Website: Objecting to Bishopsgate Goodsyard Development – website

Bishopsgate Goodsyard Development Bishopsgate Goodsyard Development

12 Aug 2015
Bishopsgate Goodsyard Proposals Criticised by Hackney

Hackney mayor Jules Pipe has slammed amended proposals for Bishopsgate Goodsyard as ‘superficial tinkering’ and has urged residents to resist them.

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Hackney and Tower Hamlets Council Opposition

Both Hackney and Tower Hamlets councils are opposed to the plans and feel they would have a severely detrimental effect on the heart of Shoreditch, and the nearby residents and businesses.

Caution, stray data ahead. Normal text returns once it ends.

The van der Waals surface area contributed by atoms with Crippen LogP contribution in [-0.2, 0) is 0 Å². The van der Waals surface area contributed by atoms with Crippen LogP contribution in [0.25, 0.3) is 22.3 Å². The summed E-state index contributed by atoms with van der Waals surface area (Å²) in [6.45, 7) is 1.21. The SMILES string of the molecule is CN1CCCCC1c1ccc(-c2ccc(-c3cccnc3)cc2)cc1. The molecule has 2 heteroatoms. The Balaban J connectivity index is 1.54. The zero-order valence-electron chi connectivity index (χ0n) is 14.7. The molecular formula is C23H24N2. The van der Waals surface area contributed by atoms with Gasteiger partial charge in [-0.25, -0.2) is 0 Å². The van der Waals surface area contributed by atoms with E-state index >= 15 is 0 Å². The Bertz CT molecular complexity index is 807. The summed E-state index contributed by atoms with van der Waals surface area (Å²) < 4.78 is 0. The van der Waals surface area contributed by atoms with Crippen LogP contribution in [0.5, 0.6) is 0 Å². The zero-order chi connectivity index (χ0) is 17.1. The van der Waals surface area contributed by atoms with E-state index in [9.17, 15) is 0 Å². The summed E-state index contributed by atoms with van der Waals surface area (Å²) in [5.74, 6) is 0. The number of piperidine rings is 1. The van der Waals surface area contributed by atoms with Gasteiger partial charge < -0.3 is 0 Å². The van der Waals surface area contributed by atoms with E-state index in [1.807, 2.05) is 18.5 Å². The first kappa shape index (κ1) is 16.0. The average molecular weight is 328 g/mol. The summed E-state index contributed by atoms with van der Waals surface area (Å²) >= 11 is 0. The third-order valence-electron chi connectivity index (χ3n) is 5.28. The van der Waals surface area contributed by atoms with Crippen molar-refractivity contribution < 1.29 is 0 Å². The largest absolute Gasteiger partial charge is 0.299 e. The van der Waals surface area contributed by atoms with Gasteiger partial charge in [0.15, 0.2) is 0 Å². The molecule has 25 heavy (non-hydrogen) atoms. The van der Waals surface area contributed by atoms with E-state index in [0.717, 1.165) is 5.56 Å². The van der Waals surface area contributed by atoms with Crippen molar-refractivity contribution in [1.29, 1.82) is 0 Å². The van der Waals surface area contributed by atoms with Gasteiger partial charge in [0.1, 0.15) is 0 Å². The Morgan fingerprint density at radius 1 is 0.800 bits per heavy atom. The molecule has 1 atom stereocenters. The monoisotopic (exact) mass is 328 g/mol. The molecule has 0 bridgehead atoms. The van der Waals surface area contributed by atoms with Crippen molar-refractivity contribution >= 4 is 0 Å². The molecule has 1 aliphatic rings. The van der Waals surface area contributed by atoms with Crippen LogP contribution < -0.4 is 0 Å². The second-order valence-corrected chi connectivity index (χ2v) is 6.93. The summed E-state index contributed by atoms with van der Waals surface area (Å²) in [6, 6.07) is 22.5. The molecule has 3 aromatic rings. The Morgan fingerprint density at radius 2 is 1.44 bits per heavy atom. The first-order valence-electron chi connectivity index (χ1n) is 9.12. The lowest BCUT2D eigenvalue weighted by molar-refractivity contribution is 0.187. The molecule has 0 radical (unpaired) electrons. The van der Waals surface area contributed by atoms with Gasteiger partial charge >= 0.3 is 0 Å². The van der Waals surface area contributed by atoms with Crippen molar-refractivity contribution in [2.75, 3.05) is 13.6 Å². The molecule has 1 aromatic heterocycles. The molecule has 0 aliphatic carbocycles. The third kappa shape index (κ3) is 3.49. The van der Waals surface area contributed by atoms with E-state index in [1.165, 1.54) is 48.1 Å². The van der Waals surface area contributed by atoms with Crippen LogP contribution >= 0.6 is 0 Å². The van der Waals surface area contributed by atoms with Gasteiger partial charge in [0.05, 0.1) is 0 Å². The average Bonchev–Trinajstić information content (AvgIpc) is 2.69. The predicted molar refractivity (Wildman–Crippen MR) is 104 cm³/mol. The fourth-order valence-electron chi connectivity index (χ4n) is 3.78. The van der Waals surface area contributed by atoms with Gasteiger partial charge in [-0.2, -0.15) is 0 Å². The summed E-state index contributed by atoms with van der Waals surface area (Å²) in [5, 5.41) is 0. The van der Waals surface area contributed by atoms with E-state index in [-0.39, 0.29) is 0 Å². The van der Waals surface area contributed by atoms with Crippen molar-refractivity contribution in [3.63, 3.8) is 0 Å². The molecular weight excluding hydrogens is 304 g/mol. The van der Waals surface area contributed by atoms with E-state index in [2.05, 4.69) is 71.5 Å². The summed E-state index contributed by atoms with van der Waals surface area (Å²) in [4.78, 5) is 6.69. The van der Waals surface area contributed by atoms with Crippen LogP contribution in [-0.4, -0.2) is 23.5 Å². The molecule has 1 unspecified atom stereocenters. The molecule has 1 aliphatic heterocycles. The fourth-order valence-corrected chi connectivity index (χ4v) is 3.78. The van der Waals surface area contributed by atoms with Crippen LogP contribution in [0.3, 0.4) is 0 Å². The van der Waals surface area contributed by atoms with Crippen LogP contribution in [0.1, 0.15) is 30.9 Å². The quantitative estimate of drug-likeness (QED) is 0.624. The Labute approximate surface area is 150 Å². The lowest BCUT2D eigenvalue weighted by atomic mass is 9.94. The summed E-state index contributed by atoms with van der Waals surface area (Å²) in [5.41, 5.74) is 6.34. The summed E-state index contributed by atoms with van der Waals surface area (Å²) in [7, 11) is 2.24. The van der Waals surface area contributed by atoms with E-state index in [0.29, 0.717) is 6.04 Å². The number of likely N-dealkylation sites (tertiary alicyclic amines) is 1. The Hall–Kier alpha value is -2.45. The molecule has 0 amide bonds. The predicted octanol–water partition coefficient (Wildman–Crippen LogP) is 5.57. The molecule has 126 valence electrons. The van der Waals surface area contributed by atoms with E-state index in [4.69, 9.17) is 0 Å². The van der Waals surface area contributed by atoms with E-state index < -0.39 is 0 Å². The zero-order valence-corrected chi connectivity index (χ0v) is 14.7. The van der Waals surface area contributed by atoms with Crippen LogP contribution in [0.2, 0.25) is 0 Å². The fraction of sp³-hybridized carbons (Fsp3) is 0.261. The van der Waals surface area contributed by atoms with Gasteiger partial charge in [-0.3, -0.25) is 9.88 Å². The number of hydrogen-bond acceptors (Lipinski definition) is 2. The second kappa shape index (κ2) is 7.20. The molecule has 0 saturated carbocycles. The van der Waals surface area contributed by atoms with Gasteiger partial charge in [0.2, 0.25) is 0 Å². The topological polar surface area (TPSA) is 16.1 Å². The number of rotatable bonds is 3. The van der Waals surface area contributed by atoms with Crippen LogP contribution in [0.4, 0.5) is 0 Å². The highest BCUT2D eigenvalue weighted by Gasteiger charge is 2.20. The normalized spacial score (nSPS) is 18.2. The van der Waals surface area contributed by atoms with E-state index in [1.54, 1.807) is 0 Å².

However, at the request of the developers, the Mayor of London has ‘called in’ the application meaning he alone will now decide whether to approve it.

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27 Nov 2007

Bishopsgate Goodsyard Development

Royal High School Preservation Trust Proposals Endorsement
Address: Bishopsgate Goodsyard, London, E1

Size: 230,000 m²
Status: Pre-planning
Ownership: Hammerson 50%/Ballymore 50%
Tenure: Freehold

Bishopsgate Goodsyard is a proposed mixed-use development on a 10.5 acre site to the north of Bishops Square, London E1.

The site forms part of the Bishopsgate/ South Shoreditch Opportunity Area identified in the Mayor’s London Plan for high-density mixed-use development. Hammerson acquired an option to buy the site as part of its purchase in 2002 of RT Group Developments, which included a portfolio of properties and development sites.

Bishopsgate Goodsyard London – Information from Hammerson PR in 271107